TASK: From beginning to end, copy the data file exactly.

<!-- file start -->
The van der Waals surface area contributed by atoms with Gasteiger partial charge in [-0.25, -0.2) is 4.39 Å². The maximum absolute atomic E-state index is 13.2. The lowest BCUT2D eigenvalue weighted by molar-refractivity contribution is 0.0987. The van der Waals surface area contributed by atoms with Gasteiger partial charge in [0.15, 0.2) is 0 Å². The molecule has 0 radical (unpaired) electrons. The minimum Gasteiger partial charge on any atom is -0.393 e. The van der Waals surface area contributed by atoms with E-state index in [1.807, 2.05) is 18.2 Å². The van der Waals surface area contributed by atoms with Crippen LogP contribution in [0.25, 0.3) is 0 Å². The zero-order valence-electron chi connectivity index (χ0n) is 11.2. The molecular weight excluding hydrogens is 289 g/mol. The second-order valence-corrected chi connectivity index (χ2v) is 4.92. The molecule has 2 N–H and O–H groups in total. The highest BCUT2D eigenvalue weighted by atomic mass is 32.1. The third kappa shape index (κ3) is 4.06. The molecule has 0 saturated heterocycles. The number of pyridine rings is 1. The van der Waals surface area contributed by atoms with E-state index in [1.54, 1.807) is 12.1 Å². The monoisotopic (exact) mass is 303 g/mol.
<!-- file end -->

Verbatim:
The van der Waals surface area contributed by atoms with Gasteiger partial charge in [-0.25, -0.2) is 4.39 Å². The maximum absolute atomic E-state index is 13.2. The lowest BCUT2D eigenvalue weighted by molar-refractivity contribution is 0.0987. The van der Waals surface area contributed by atoms with Gasteiger partial charge in [0.15, 0.2) is 0 Å². The molecule has 0 radical (unpaired) electrons. The minimum Gasteiger partial charge on any atom is -0.393 e. The van der Waals surface area contributed by atoms with E-state index in [1.807, 2.05) is 18.2 Å². The van der Waals surface area contributed by atoms with Crippen LogP contribution in [0.25, 0.3) is 0 Å². The zero-order valence-electron chi connectivity index (χ0n) is 11.2. The molecular weight excluding hydrogens is 289 g/mol. The second-order valence-corrected chi connectivity index (χ2v) is 4.92. The molecule has 2 N–H and O–H groups in total. The highest BCUT2D eigenvalue weighted by atomic mass is 32.1. The third kappa shape index (κ3) is 4.06. The molecule has 0 saturated heterocycles. The number of pyridine rings is 1. The van der Waals surface area contributed by atoms with E-state index in [1.54, 1.807) is 12.1 Å². The monoisotopic (exact) mass is 303 g/mol.